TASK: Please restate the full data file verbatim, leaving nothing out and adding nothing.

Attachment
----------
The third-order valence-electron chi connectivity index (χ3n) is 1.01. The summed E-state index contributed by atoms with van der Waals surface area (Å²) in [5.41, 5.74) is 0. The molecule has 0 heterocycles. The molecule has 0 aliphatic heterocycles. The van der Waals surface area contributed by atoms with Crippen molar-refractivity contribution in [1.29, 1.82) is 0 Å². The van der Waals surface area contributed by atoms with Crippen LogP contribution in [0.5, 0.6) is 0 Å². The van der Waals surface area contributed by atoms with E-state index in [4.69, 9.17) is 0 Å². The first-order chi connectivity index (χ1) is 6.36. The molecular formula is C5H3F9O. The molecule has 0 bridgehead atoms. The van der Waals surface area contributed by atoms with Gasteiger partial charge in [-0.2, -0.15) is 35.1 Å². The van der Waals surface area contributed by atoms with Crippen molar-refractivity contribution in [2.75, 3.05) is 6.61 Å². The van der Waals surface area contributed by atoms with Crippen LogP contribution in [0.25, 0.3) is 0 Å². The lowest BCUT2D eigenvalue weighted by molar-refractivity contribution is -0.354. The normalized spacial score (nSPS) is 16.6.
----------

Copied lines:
The third-order valence-electron chi connectivity index (χ3n) is 1.01. The summed E-state index contributed by atoms with van der Waals surface area (Å²) in [5.41, 5.74) is 0. The molecule has 0 heterocycles. The molecule has 0 aliphatic heterocycles. The van der Waals surface area contributed by atoms with Crippen molar-refractivity contribution in [1.29, 1.82) is 0 Å². The van der Waals surface area contributed by atoms with Crippen LogP contribution in [0.5, 0.6) is 0 Å². The van der Waals surface area contributed by atoms with E-state index in [4.69, 9.17) is 0 Å². The first-order chi connectivity index (χ1) is 6.36. The molecular formula is C5H3F9O. The molecule has 0 bridgehead atoms. The van der Waals surface area contributed by atoms with Gasteiger partial charge in [-0.2, -0.15) is 35.1 Å². The van der Waals surface area contributed by atoms with Crippen molar-refractivity contribution in [2.75, 3.05) is 6.61 Å². The van der Waals surface area contributed by atoms with Crippen LogP contribution in [0.25, 0.3) is 0 Å². The lowest BCUT2D eigenvalue weighted by molar-refractivity contribution is -0.354. The normalized spacial score (nSPS) is 16.6.